Friday, January 26, 2007


Why I strongly oppose the "surge" in Iraq

I am writing this in response to a friend’s wondering whether the veteran Iraq reporter for the NY Times, John Burns, might possibly be right in backing President Bush’s plans for a small escalation of the conflict by adding more American troops — his so-called “surge.”

So far, the longer US troops have stayed, the worse the civil strife. There is no reason to think that a small increment of US troops with a slightly different set of rules would do anything other than make things still worse. What the US did by invading was unleash ethnic tensions that had been building, possibly for centuries (exactly as many, myself included, predicted). As long as the US stays, the actual Iraqi government, being dependent on the US, will hardly be able to be strong enough or seem genuinely representative enough to forge any real end to the violence.

One could say the invasion freed up Iraqis to kill each other, and our presence just exacerbates such desires. Despite that, they — various Iraqis and groups of them are making the choice to kill and to support killing; it is in their power to make other choices. So why American troops— who after all volunteered to defend the US, not to pacify the world — should be sacrificed to step in between them I just don't see. Nor is there any real likelihood that the surge will do more than be the prelude for a bigger surge, etc., etc., etc., until we finally pull out, leaving Iraq a still bigger graveyard. We have no reason to suppose that pulling out will instantly create calm or anything approaching it. Still, only after an American pullout can the conditions for eventual healing — perhaps far in the future — begin to emerge.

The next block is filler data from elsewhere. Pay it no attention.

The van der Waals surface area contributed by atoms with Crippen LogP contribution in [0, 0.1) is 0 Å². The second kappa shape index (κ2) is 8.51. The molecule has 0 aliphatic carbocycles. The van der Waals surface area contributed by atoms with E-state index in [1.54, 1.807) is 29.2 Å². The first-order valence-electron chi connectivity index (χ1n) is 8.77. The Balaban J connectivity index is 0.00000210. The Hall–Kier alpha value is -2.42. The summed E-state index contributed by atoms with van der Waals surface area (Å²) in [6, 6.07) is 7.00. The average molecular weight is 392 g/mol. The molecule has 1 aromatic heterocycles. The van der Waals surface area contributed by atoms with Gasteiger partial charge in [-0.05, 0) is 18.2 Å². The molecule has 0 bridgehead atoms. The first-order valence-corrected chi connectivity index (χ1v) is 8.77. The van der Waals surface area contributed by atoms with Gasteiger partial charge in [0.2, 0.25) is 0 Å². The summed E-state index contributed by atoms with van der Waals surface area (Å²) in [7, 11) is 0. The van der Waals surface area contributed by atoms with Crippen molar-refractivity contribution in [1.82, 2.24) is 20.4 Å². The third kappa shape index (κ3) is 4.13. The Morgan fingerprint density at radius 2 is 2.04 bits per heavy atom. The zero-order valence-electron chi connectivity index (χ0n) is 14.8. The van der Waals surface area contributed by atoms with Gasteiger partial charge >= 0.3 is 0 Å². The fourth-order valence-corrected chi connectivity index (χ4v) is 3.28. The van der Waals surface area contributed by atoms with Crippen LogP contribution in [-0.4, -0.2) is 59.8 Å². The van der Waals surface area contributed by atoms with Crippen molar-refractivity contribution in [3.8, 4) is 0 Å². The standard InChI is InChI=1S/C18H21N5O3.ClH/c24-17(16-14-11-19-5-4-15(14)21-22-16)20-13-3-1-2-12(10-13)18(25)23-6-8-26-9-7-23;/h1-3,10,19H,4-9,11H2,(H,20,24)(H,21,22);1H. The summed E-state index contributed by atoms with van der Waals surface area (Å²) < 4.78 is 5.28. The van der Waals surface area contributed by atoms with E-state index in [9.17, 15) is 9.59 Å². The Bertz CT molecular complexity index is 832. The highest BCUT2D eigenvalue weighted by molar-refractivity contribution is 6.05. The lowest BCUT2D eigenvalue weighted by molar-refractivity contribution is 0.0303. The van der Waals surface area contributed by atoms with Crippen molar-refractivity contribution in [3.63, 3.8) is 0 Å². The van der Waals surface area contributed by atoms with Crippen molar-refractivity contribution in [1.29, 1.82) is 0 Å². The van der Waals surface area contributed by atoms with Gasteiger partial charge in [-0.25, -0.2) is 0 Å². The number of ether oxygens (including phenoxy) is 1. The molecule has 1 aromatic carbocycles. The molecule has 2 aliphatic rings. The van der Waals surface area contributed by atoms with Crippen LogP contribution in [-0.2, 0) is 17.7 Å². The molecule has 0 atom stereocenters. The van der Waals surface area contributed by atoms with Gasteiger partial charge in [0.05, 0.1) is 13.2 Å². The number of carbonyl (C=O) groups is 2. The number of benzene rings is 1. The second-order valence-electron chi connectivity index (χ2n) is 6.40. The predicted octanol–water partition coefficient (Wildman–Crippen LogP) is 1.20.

It is conceivable that eventually, once some peace agreement between the various sides begins to emerge, that an international peace-keeping force might be of some help. Whether any country will be willing to supply its troops to such an effort should depend on the degree to which the warring parties are really willing to settle their differences peacefully. That in turn depends on the emergence of a common set of underlying understandings that peace is a better solution than war. The international community can certainly help play a role in helping make that clear, but we know that this is a very long-term, difficult process. We know because of such examples as the India-Pakistan dispute over Kashmir; the long set of wars between the more-or-less secular, more-or-less progressive side in Afghanistan vs. reactionary Sunni fundamentalism there; the Sinhalese–Tamil dispute in Sri Lanka; the long war between northern and southern Sudan, continuing conflicts in Congo and Uganda, the Tutsi-Hutu rivalries in Rwanda and Burundi; lengthy conflicts in Mexico between indigenous groups and the governing parties; similar conflicts in various central and south American countries; as well as the very long history of violence between various sides in Europe.

The effort to promote internatinal peace and understanding should not only go on. It should intensify. But “peace through war,” is as absurd a notion as George Orwell thought when he first articulated it.
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